Jan Falstad said that wind had gone from being "technologically challenged and too expensive - to being a popular and mandated goal." Perhaps more accurately, it should have read, "Wind has gone from being technically challenged and too expensive - to being technically challenged, mandated and taxpayer subsidized."
The Montana Legislature last week tabled an opportunity for the state's farmers and ranchers to profit from wind. By voting at the last minute to table Senate Bill 337, a bill that would have allowed Green Electricity Buying Cooperative to use $31.7 million in bonding authority to build 40 windmills on 40 farms across Montana, Montana legislators put on hold the wind company's plans to put together a bid for clean energy bonds and incorporate 40 ranches or farms involved in producing wind energy across the state.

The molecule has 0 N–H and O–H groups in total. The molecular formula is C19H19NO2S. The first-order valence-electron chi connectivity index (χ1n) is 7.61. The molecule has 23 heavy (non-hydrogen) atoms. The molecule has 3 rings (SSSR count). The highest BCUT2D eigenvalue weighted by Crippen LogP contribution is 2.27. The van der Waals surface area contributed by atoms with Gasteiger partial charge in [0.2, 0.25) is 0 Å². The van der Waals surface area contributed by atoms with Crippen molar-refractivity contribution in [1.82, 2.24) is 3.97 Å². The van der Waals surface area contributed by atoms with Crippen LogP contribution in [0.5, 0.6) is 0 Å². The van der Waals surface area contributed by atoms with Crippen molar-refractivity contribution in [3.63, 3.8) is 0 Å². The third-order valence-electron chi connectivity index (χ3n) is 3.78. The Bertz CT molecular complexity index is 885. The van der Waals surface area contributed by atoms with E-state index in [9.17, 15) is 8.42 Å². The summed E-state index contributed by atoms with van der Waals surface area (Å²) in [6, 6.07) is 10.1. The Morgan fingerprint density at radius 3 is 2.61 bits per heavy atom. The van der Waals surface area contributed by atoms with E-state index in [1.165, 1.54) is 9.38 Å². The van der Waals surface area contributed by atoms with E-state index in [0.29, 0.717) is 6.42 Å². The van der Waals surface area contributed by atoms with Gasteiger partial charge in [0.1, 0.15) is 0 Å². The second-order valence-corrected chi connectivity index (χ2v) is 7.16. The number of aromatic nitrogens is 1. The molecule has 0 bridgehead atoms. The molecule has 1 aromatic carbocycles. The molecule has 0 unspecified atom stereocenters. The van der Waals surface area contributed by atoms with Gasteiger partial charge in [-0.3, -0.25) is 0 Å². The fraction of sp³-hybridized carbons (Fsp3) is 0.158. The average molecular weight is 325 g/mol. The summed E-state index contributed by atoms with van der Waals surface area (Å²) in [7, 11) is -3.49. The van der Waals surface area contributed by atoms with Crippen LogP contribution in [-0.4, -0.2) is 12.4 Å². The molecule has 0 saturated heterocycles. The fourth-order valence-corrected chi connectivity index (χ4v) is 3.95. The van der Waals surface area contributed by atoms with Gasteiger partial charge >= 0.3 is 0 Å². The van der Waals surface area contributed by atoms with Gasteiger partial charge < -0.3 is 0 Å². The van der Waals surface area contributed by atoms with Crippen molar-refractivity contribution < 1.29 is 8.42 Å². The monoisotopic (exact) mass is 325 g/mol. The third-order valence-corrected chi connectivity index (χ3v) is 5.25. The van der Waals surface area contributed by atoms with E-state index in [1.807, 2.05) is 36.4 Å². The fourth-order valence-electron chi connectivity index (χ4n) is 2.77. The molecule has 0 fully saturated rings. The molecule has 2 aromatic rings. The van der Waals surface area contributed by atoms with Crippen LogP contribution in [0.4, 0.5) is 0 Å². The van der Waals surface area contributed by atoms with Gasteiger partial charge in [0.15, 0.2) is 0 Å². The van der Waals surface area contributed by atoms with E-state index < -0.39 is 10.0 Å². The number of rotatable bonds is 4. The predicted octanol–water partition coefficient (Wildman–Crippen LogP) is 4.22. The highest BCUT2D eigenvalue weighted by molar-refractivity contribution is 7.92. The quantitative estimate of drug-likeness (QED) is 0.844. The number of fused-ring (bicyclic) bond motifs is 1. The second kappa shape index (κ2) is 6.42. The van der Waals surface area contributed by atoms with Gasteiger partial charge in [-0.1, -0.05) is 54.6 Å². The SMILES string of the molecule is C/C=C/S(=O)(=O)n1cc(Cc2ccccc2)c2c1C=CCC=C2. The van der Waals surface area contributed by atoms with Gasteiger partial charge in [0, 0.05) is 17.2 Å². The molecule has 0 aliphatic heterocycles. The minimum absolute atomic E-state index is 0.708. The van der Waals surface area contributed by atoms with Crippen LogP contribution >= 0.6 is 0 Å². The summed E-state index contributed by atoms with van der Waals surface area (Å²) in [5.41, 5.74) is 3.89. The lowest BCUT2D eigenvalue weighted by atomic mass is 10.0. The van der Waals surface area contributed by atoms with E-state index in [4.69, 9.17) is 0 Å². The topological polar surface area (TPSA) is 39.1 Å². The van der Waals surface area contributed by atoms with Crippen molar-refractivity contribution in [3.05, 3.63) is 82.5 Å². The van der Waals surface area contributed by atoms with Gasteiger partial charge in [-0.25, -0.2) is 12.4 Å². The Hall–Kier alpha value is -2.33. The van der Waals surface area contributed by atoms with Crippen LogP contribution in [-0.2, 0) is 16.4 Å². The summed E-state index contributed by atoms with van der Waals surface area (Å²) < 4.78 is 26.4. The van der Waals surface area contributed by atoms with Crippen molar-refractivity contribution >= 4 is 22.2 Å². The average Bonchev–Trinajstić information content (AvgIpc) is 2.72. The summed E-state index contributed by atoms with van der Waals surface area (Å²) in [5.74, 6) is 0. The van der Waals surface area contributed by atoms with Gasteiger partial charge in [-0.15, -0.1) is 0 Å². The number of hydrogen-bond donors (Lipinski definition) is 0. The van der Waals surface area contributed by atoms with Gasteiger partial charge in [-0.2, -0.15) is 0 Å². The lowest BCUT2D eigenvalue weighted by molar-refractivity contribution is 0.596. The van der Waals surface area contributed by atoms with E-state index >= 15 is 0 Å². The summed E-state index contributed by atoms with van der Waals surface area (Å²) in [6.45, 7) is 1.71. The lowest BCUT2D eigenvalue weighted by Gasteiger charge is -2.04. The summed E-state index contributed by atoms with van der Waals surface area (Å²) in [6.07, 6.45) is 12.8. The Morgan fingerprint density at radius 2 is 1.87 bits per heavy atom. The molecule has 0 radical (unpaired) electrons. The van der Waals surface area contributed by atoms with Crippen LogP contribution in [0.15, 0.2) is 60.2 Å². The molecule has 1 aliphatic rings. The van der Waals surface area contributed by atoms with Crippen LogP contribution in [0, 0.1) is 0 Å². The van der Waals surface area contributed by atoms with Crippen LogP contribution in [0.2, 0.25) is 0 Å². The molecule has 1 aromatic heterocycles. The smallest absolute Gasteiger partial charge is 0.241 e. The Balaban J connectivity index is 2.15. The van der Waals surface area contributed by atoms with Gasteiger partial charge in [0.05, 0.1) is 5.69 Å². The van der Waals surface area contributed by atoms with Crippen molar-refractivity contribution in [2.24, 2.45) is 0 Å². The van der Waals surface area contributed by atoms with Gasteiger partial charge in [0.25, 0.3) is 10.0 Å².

A Senate panel controlled by Democrats voted Saturday to shelve Democratic Gov. Brian Schweitzer's proposal offering tax breaks to "clean and green" energy development in Montana. The Senate Taxation Committee voted 7-2 to table Senate Bill 562, advertised by the Schweitzer administration as its signature proposal this session on energy development. It wasn't clear Saturday whether or how the bill might be revived before a procedural deadline early next week. Evan Barrett, the governor's chief economic development officer, said late Saturday that there is broad public support for the idea and that he hopes the bill can be revived and moved through the Legislature. "The bill is on the table; it is not dead," he said. "It's not an easy path right now, but we think everyone will be able to work their way through it.